The chemicals synthesized the acupuncture venom, the most dangerous natural neurotoxin

The chemicals synthesized the acupuncture venom, the most dangerous natural neurotoxin

In a study published in Science magazine, scientists report the discovery of a simple method of synthesis of tetradotoxin, the new method uses a glucose derivative as a reference product, consists of only 22 stages and provides an output of about 11 per cent, and argues that this is the most effective and only scalable synthesis of natural neurotoxin.

"Our method is not the first synthesis of tetradotoxin; however, it is today the most effective one, improving technology by a factor of 30", reported Professor Dirk Trauner, one of the authors of the paper, in an interview with Interesting Engineering.

Tetrodotoxin is the most poisonous natural neurotoxin known to mankind, produced in a number of marine animals, such as fugu fish, snails, octopus, tritons, frogs and worms, which is a mystery because scientists still do not fully understand how animals manage to store a dangerous toxin inside themselves.

Tetrodotoxin was singled out by Japanese scientists Yoshizumi Tahara at the beginning of the 20th century, and researchers around the world have since tried to synthesize this substance. For the first time, chemists from Nagoya University were successful in 1972, but their method included 29 stages and the synthesis of the final product was about 0.7%. Any further attempts to create this neurotoxin have resulted either in the creation of a highly unstable substance or have been even less effective, noting the authors of the new work.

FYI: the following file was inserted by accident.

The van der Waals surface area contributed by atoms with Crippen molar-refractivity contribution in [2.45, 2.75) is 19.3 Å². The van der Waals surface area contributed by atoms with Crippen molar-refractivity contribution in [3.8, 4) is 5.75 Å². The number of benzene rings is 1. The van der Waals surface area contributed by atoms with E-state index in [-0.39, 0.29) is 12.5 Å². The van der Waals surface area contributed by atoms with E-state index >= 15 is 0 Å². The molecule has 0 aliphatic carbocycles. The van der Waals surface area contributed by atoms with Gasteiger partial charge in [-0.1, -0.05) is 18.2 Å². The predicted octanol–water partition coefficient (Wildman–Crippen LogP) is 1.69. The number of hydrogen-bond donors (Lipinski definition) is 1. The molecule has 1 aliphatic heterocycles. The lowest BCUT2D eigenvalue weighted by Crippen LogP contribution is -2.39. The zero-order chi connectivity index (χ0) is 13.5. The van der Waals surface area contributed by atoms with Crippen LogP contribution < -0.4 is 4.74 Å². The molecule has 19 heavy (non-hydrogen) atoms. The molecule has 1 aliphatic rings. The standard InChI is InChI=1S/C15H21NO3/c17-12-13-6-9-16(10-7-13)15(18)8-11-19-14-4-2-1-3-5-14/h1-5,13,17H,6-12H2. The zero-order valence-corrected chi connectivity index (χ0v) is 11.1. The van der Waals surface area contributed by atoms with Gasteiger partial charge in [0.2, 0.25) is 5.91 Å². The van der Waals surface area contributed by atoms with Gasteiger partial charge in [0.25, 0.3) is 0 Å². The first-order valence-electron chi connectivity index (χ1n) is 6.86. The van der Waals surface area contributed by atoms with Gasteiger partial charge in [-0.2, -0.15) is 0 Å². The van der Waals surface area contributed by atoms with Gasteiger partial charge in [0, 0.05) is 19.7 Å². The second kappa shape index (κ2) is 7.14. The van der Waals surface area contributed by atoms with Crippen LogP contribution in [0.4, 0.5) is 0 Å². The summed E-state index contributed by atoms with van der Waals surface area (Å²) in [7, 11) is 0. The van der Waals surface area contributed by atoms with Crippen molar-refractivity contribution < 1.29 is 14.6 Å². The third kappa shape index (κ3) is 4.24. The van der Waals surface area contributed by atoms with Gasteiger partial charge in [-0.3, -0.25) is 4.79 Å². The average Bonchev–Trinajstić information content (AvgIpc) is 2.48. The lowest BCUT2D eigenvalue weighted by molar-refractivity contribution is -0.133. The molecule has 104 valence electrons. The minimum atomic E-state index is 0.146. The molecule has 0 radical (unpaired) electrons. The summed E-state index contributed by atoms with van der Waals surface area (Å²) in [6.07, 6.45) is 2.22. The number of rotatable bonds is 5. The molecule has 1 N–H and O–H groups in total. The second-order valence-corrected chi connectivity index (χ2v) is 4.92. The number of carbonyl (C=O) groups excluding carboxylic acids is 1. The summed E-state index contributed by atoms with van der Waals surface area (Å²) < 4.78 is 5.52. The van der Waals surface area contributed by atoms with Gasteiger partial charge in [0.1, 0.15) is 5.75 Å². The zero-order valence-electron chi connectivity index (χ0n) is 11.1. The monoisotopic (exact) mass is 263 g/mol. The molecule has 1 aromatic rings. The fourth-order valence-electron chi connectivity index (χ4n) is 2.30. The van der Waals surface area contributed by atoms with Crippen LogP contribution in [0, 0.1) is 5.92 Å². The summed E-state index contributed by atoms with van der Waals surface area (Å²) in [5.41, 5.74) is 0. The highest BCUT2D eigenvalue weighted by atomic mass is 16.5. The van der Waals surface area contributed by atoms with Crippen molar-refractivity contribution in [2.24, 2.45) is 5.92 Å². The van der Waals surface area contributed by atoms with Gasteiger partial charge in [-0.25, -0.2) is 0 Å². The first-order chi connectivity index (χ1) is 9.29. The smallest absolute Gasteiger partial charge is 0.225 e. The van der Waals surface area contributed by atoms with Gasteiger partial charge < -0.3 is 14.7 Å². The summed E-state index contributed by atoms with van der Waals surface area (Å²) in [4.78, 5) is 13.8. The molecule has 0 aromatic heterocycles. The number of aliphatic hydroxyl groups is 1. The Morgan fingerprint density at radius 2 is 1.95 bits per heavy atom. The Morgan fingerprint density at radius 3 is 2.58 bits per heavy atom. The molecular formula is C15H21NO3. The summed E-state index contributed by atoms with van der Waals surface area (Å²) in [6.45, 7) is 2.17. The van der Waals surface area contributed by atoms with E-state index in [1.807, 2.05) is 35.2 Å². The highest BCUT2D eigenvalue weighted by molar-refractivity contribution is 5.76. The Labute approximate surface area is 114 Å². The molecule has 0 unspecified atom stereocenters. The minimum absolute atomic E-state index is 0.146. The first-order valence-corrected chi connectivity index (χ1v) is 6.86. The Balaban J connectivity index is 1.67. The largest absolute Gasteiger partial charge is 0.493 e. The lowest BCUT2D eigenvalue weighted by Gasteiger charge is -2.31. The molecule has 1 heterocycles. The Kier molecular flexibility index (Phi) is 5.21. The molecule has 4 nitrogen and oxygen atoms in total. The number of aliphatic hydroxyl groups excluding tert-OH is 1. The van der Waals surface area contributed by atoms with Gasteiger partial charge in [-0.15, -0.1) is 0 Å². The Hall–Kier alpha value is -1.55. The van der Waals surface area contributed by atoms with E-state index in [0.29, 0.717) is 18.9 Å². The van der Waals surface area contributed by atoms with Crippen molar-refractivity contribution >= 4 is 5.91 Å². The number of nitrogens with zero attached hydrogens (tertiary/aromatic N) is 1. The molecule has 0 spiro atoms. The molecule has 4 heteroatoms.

Chemicals believe that an effective and scalable synthesis of tetradotoxin will help create a new class of effective painkillers that block sodium canals and are not addictive.

Tetrodotoxin has an interesting function of blocking nerve signals; these nerve signals are an integral part of the feeling of pain, and it is therefore considered that tetradotoxin can be a promising direction for the development of non-addictive next-generation painkillers.